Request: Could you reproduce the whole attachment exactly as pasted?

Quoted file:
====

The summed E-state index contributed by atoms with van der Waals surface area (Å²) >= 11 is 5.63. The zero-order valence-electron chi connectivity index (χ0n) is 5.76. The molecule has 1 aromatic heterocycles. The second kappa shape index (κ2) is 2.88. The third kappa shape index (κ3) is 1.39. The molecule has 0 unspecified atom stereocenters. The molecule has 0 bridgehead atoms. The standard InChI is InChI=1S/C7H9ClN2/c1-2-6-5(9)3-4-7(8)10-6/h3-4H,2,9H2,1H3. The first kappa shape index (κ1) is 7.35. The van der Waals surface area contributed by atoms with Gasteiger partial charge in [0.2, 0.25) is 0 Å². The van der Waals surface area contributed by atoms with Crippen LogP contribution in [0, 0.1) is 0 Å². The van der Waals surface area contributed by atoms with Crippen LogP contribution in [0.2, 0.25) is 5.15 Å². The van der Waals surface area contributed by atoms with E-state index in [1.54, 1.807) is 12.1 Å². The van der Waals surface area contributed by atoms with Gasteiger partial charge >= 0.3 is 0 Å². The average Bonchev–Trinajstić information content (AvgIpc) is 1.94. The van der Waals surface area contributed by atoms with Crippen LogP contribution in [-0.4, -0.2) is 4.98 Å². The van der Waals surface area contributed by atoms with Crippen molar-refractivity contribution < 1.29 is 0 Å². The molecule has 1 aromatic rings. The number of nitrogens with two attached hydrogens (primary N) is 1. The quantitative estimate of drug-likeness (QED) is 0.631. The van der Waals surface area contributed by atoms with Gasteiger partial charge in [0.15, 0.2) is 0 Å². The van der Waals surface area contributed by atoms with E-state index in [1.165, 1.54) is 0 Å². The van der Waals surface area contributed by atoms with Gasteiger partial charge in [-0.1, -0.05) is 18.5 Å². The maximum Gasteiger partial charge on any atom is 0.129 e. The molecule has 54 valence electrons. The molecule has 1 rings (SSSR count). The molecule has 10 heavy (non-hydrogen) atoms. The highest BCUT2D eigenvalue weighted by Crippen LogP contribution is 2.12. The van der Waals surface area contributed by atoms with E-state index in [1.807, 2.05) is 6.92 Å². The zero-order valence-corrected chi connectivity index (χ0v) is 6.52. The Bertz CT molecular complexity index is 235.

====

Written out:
The summed E-state index contributed by atoms with van der Waals surface area (Å²) >= 11 is 5.63. The zero-order valence-electron chi connectivity index (χ0n) is 5.76. The molecule has 1 aromatic heterocycles. The second kappa shape index (κ2) is 2.88. The third kappa shape index (κ3) is 1.39. The molecule has 0 unspecified atom stereocenters. The molecule has 0 bridgehead atoms. The standard InChI is InChI=1S/C7H9ClN2/c1-2-6-5(9)3-4-7(8)10-6/h3-4H,2,9H2,1H3. The first kappa shape index (κ1) is 7.35. The van der Waals surface area contributed by atoms with Gasteiger partial charge in [0.2, 0.25) is 0 Å². The van der Waals surface area contributed by atoms with Crippen LogP contribution in [0, 0.1) is 0 Å². The van der Waals surface area contributed by atoms with Crippen LogP contribution in [0.2, 0.25) is 5.15 Å². The van der Waals surface area contributed by atoms with E-state index in [1.54, 1.807) is 12.1 Å². The van der Waals surface area contributed by atoms with Gasteiger partial charge >= 0.3 is 0 Å². The average Bonchev–Trinajstić information content (AvgIpc) is 1.94. The van der Waals surface area contributed by atoms with Crippen LogP contribution in [-0.4, -0.2) is 4.98 Å². The van der Waals surface area contributed by atoms with Crippen molar-refractivity contribution < 1.29 is 0 Å². The molecule has 1 aromatic rings. The number of nitrogens with two attached hydrogens (primary N) is 1. The quantitative estimate of drug-likeness (QED) is 0.631. The van der Waals surface area contributed by atoms with Gasteiger partial charge in [0.15, 0.2) is 0 Å². The van der Waals surface area contributed by atoms with E-state index in [1.165, 1.54) is 0 Å². The van der Waals surface area contributed by atoms with Gasteiger partial charge in [-0.1, -0.05) is 18.5 Å². The maximum Gasteiger partial charge on any atom is 0.129 e. The molecule has 54 valence electrons. The molecule has 1 rings (SSSR count). The molecule has 10 heavy (non-hydrogen) atoms. The highest BCUT2D eigenvalue weighted by Crippen LogP contribution is 2.12. The van der Waals surface area contributed by atoms with E-state index in [1.807, 2.05) is 6.92 Å². The zero-order valence-corrected chi connectivity index (χ0v) is 6.52. The Bertz CT molecular complexity index is 235.